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Barbara Fealy—A beloved landscape architect who was fondly known as the “matriarch of landscape architecture” in the Pacific Northwest. She was a favorite collaborator of the likes of John Storrs and Saul Zaik and many other famed architects and designers in the region. From an early age, she was passionate about plants. Born in 1903 in Salt Lake City, Utah, her father, Albert Justin, owned one of Utah’s largest wholesale nurseries, where Fealy often helped with plants. She decided to pursue her passion, and later enrolled in the University of Illinois to study landscape architecture, where she graduated with a B.S in 1925.

While at university, Fealy was inspired by Jens Jensen, a landscape architect, and native plant advocate. As a vising professor, Jensen led tours of sand dune habitats in Indiana, which encouraged Fealy’s fascination with native landscapes and plants. Furthermore, she was impressed by the work of Thomas Church, one of the pioneer landscape designers of Modernism in garden landscape design. Fealy liked Church’s idea that a house’s landscape should provide comfort and beauty with the use of outdoor “rooms”.

Fealy’s design style was simple and elegant with a timeless quality. She designed places that “foster stewardship of the environment through beauty and familiarity”, so whether it was a resort or a small garden – the space would feel as if it was part of nature. She created this with the use if Church’s concept of landscape “rooms”, which would consist of a hard surface (concrete, flagstone, or crushed gravel) that were framed by beautiful compositions of plants. Fealy’s iconic designs also included boulders, sculptures, and hand-designed fences, walls, and lamps.

Photo courtesy of nps.gov

Timberline Lodge

After graduation, Fealy briefly worked at the landscape architecture firm McCrary, Culley, and Carhart in Denver, Colorado. In 1930, Fealy came back to Salt Lake City and opened her own practice. One of her earliest known residential works is the Howard and Marian Bennion House. Fealy designed the landscape after it was built by architect Georgius Y. Cannon in 1940-41. The house was listed on the National Register of Historic Places in 2013 as it contributes to the historic character of its’ Salt Lake City neighborhood.

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In 1947, Fealy moved to Portland, Oregon, and continued working at her own firm. Most of her projects were private residences and knowledge of her work mostly spread by word of mouth. However, after 1964, Fealy gained wider recognition. She was approached by John Gray, a prominent Portland developer. Gray commissioned Fealy to design the landscape for the Salishan Resort located in Gleneden Beach on the Oregon Coast. Gray envisioned that space would be in harmony with the surroundings, allowing humans and the environment to coexist. Fealy created the impression that the Salishan Resort grows organically out of the coastal forest, which perfectly fit Gray’s vision. After this project, Fealy’s services were sought out by many prominent clients.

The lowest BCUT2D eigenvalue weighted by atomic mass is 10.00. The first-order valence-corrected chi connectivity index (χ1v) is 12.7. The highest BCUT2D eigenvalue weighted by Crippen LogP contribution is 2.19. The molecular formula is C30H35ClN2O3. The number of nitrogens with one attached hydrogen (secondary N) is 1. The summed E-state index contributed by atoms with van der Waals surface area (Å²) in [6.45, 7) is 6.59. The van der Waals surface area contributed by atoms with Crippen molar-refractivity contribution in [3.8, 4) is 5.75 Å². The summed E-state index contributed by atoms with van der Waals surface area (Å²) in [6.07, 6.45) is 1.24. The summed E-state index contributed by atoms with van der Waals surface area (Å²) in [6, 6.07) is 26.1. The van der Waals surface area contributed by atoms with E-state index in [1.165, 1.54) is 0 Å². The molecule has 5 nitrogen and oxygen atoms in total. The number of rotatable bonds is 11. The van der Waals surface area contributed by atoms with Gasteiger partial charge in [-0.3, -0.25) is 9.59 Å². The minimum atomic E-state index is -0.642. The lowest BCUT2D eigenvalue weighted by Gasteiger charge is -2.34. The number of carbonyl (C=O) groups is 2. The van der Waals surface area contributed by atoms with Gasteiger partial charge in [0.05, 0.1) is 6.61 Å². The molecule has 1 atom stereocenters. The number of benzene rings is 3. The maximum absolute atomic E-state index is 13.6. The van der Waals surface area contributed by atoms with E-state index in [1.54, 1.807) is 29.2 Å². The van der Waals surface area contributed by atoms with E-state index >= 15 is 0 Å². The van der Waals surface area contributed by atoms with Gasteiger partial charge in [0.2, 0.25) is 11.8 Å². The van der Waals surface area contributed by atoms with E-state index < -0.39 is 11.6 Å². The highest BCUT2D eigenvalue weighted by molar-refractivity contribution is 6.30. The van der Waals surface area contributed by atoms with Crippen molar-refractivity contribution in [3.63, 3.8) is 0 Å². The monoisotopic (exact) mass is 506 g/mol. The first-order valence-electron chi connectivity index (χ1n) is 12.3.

Some of Fealy’s other famous commercial projects that are highly admired and celebrated include the Timberline Lodge located on Oregon’s Mount Hood, Catlin-Gabel School, and Leach Botanical Garden in Portland. Nonetheless, her most prolific work consisted of residential gardens of many of Portland’s most influential families. These gardens featured native plants as well as cedar trees that highlighted the natural beauty of the Pacific Northwest. A perfect example of this is her work for locals, Patricia Lue and William W. Wessinger. In 1979, she was commissioned to produce a landscape design for the couple after Walter Gordon, a mid-century architect, designed their house. Fealy designed paths that led into the woods, where native plants were planted. She also designed a small pool with a stone water basin where she carefully placed rocks and a pair of low stone sculptures. The garden “brought the natural world and their social life to the garden”.

In 1985, Fealy was the first woman from Oregon to be elected a fellow of the American Society of Landscape Architects. She practiced landscape architecture until she was 92 years old. In 2000, Fealy passed away in Beaverton, Oregon.

To learn more about Barbara Fealy and her work, click here.

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